What Being Overweight Does to Your OA Risk
An Arthritis Foundation-funded study shows obesity increases the risk of advanced knee osteoarthritis.
If you have knee osteoarthritis and could stand to lose weight, a new study, which was presented this week at the 2008 American College of Rheumatology Annual Scientific Meeting in San Francisco, gives you more reason to start a weight-loss program sooner rather than later: It could reduce your risk of needing total knee replacement down the line.
The study about osteoarthritis (OA), weight issues and knee health – funded in part by the Arthritis Foundation – found that people who are obese are more likely to develop advanced, end-stage disease requiring total joint replacement than those who are of a healthy weight.
Using a computer model of knee OA progression based on published national data, scientists from Brigham and Women’s Hospital, New England Baptist Hospital in Boston and University of North Carolina in Chapel Hill projected the occurrence and progression of knee osteoarthritis among several groups of people. They found that 70 percent of obese adults with mild knee OA at age 60, who survive 20 years, will develop advanced, end-stage disease by age 80. In contrast, just 43 percent of non-obese adults with mild knee OA will have end-stage disease after 20 years.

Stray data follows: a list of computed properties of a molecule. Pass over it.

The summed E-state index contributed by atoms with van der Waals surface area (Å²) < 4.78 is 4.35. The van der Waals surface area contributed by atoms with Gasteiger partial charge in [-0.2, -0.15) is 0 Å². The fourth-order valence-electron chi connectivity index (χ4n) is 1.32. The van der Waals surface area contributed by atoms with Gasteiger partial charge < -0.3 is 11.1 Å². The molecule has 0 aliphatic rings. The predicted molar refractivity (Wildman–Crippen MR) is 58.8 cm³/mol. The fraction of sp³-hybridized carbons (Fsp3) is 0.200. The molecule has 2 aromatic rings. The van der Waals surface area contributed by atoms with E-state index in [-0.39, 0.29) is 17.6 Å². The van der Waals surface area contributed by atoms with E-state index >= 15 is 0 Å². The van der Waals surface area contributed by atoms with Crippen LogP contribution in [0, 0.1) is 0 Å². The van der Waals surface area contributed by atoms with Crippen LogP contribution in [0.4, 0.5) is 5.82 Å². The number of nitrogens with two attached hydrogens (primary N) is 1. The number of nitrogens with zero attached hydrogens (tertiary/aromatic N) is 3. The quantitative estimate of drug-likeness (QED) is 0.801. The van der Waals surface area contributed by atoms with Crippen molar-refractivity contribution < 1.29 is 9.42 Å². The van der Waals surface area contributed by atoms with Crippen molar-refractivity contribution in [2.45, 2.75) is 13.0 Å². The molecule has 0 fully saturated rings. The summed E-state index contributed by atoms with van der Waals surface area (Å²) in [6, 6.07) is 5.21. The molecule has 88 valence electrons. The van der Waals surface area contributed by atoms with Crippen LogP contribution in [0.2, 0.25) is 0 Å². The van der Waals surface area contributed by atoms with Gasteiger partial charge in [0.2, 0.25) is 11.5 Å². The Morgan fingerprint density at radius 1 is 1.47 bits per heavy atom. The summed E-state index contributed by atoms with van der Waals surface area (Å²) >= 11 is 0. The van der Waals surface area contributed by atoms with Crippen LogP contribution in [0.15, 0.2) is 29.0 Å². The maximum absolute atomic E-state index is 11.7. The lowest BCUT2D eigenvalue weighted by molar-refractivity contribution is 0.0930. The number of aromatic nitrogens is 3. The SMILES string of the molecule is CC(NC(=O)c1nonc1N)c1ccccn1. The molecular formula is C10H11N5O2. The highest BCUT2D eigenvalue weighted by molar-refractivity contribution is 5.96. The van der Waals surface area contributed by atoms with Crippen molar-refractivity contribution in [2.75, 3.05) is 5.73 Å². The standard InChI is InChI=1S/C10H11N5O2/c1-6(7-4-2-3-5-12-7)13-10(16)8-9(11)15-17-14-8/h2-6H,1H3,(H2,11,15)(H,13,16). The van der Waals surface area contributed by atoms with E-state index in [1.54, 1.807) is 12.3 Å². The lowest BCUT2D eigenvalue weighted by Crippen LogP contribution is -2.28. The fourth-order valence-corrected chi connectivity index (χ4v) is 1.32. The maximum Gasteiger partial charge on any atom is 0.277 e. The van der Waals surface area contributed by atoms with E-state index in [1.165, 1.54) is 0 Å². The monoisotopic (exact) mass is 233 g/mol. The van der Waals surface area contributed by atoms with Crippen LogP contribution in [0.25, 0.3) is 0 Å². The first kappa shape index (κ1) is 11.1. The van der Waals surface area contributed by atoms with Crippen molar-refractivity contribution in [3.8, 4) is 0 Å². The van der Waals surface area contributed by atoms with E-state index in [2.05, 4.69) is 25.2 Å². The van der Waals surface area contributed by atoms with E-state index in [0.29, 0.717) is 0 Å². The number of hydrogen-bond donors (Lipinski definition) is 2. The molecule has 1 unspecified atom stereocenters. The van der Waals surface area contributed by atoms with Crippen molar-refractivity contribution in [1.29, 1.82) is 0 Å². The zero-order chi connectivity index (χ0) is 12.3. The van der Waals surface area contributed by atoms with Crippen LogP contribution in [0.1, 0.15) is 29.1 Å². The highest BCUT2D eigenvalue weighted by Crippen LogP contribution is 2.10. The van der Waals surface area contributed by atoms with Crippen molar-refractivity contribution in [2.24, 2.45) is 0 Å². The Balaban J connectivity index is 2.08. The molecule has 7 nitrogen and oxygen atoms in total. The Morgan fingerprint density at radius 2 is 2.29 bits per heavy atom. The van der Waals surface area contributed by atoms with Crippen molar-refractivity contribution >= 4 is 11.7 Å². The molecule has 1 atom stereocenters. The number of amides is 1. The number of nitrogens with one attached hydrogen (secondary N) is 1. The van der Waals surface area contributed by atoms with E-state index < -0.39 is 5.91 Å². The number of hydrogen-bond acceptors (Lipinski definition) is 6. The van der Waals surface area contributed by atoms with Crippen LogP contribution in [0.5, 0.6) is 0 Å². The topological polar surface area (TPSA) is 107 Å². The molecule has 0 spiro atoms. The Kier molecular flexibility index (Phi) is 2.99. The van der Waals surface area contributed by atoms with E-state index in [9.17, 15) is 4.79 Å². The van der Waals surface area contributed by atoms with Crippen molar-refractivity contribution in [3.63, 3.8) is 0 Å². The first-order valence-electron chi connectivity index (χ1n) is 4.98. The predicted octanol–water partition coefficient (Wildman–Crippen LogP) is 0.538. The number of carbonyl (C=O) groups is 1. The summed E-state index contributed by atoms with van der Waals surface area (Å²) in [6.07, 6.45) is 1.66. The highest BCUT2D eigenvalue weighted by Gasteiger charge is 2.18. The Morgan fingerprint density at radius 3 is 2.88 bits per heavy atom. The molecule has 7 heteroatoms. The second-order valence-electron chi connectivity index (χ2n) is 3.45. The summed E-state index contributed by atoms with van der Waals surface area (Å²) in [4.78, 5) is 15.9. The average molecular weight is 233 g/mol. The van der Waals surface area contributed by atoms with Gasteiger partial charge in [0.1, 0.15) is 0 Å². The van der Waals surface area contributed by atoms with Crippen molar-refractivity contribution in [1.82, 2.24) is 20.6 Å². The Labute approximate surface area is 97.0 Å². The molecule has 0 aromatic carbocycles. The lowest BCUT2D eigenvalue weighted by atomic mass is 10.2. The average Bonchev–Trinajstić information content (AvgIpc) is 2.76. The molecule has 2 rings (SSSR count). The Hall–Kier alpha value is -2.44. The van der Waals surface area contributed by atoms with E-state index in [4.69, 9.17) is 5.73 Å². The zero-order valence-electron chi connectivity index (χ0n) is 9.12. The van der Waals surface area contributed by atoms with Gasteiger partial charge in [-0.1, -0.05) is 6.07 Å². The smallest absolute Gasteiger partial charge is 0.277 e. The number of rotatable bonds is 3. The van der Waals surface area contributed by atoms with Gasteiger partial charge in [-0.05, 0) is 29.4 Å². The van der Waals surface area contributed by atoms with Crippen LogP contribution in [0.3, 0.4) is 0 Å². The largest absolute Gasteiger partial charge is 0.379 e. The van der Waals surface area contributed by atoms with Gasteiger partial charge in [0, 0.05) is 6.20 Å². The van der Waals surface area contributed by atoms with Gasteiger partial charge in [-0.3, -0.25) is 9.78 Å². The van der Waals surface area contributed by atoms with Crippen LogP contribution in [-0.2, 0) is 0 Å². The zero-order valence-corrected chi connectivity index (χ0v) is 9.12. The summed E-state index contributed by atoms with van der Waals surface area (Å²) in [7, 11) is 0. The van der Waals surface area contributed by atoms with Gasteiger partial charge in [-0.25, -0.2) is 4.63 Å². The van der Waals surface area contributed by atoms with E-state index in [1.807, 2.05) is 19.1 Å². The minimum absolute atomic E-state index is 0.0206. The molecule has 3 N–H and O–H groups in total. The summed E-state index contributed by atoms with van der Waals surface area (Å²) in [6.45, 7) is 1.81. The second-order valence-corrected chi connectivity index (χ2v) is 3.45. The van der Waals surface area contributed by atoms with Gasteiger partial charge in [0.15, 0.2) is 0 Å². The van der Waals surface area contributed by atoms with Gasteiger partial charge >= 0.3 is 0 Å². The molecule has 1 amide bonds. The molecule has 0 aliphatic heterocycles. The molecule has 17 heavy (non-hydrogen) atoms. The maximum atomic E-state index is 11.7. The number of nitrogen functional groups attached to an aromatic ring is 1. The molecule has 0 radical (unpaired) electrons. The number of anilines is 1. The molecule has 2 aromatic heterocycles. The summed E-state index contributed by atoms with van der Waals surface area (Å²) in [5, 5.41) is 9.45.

Other research has shown that weight is a factor not only in the progression of osteoarthritis, but also in its development. The reason is that for every pound you gain, your knees gain three to four pounds of added stress. Over time, the stress of excess body weight can cause the cartilage that cushions the knee to break down – in other words, osteoarthritis. Obesity clearly exacerbates the disease.
In a previous analysis done as part of the Framingham Knee Osteoarthritis Study, a population-based study that evaluated knee OA by X-ray over a 10-year period, researchers found that women with a body mass index (BMI) of 25 or greater significantly increased their risk of knee OA with relatively modest weight gains. However, losing just 11 pounds reduced their risk of developing knee OA by approximately half.
Experts say that in addition to preserving joint cartilage and preventing advance of OA, losing weight is likely to reduce pain level as well.
Source: Article from Arthritis Today